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    Default Re: Went from 116kps to 1.8 mps with TCPOptimzer??

    I ran it over at DSLreports earlier today and it was around the same. I tried to run it again a few seconds ago, and It said I was over the limit.

    I guess I will add this question to this post as well. Anyone know why I would not be getting video on quicktime movies?

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    Default Re: Went from 116kps to 1.8 mps with TCPOptimzer??

    Try the bandwidth meter at www.2wire.com
    That's pretty nice. Just told me I'm getting 2893Kbps, so maybe it's not so accurate. Or maybe I'm tunneling through a worm-hole in the Ethernet continuum. [img]/ubbthreads/images/graemlins/tongue.gif[/img]

    No seriously, doesn't TCP/IP do a packet-size negotiation on TCP and UDP and also TCP does a window-sizing negotiation? I can't remember that stuff very well, but it may result in better throughput in both directions if that's the case.

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    *Flashaholic* James S's Avatar
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    Default Re: Went from 116kps to 1.8 mps with TCPOptimzer??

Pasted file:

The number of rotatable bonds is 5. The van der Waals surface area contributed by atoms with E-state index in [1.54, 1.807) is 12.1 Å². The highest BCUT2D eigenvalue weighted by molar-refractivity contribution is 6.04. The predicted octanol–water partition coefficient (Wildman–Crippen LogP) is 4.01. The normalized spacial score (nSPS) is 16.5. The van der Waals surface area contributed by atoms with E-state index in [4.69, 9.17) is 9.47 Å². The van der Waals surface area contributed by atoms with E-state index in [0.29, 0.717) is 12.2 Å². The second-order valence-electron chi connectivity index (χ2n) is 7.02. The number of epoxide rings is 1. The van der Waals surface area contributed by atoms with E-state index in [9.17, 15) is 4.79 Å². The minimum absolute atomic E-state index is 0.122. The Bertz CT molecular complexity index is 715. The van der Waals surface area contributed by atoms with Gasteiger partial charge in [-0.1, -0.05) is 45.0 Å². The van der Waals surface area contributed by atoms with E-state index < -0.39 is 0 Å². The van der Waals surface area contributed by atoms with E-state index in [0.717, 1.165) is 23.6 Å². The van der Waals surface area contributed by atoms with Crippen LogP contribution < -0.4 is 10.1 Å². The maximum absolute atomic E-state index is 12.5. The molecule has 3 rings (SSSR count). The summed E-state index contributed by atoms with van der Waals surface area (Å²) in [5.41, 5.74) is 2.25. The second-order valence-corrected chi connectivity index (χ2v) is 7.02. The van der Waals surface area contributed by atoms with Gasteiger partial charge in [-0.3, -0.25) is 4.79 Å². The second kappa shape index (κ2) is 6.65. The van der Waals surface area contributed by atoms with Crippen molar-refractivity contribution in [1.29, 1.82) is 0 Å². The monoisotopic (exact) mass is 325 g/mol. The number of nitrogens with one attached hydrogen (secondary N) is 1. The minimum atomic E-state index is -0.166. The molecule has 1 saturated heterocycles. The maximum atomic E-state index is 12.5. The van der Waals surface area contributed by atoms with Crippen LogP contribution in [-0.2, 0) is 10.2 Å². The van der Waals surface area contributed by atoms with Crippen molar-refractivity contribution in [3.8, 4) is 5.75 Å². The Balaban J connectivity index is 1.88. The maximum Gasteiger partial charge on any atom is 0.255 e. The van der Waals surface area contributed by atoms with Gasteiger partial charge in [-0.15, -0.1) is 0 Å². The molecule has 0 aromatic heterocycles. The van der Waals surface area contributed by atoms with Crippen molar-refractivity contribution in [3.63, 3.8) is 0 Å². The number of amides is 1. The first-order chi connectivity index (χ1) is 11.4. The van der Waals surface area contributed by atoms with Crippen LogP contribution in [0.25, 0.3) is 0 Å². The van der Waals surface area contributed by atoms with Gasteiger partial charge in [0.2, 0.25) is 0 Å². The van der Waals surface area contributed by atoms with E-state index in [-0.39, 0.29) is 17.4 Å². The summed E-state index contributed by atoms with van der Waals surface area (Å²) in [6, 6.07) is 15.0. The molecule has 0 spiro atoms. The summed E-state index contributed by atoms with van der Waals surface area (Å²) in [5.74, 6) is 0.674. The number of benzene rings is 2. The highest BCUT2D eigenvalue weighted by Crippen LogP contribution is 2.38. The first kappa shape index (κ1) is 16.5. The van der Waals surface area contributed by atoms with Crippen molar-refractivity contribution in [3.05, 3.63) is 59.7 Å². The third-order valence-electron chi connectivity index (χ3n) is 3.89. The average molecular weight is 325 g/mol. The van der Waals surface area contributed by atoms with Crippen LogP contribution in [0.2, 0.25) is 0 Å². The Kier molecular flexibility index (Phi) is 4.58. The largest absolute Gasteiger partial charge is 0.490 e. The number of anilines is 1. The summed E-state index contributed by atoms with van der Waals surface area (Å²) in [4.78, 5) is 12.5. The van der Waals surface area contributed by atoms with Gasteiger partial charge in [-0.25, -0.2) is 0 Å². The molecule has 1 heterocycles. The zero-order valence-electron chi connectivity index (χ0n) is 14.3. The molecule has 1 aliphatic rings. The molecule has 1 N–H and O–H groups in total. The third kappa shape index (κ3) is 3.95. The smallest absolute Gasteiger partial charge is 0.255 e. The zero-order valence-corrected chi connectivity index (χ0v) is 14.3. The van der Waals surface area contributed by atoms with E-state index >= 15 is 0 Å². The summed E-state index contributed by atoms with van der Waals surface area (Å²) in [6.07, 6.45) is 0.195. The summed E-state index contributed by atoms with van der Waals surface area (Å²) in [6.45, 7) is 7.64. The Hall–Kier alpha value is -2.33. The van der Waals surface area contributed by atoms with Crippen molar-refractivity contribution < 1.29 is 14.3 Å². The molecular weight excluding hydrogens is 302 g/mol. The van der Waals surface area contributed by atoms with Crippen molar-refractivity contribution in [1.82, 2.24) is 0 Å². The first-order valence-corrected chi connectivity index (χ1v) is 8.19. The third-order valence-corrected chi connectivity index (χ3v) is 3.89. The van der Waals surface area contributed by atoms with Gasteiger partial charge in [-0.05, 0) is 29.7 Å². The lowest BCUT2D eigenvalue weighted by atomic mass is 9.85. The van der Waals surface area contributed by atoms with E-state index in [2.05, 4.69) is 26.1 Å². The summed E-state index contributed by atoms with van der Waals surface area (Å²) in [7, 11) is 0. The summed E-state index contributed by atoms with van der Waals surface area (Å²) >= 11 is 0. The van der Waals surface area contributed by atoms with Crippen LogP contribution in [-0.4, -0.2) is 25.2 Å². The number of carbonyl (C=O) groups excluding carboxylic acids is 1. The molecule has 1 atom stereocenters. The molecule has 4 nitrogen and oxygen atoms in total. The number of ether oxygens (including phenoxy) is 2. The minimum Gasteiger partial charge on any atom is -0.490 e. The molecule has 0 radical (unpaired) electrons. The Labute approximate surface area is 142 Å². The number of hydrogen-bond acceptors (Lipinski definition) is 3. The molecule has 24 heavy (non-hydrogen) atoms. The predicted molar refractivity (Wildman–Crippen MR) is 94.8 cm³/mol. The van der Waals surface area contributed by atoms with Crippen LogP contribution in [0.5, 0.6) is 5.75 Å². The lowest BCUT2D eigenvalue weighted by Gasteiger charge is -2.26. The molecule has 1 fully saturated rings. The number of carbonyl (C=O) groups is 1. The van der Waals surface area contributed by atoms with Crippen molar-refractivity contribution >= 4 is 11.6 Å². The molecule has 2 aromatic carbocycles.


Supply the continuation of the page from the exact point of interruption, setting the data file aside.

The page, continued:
Are you not getting vide on ANY quicktime movies or just some of them? There are a bunch of avi codecs that QuickTime doesn't support. Every so often I find a movie that will play the audio and not the video or the other way way around.

    If it won't play any at all then something else is messed up and you should just re-install it.

    QuickTime is the absolute best cross platform API for doing AV stuff. The commands really are identical making it really easy to port stuff back and forth between the Mac and Windows. They even have encapsulated a lot of networking stuff in there for streaming and whatnot, which means that I can write an app that sends files back and forth that will compile for the Mac and Windows with almost no other changes in code. Now thats pretty interesting stuff.

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    Flashaholic* V8TOYTRUCK's Avatar
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    Default Re: Went from 116kps to 1.8 mps with TCPOptimzer??

    I am not getting any Quicktime movies, Windows media player, and Real work though. None of the movie trailors apple.com has work. Any ideas why? I downloaded their most recent version too.

    -Peter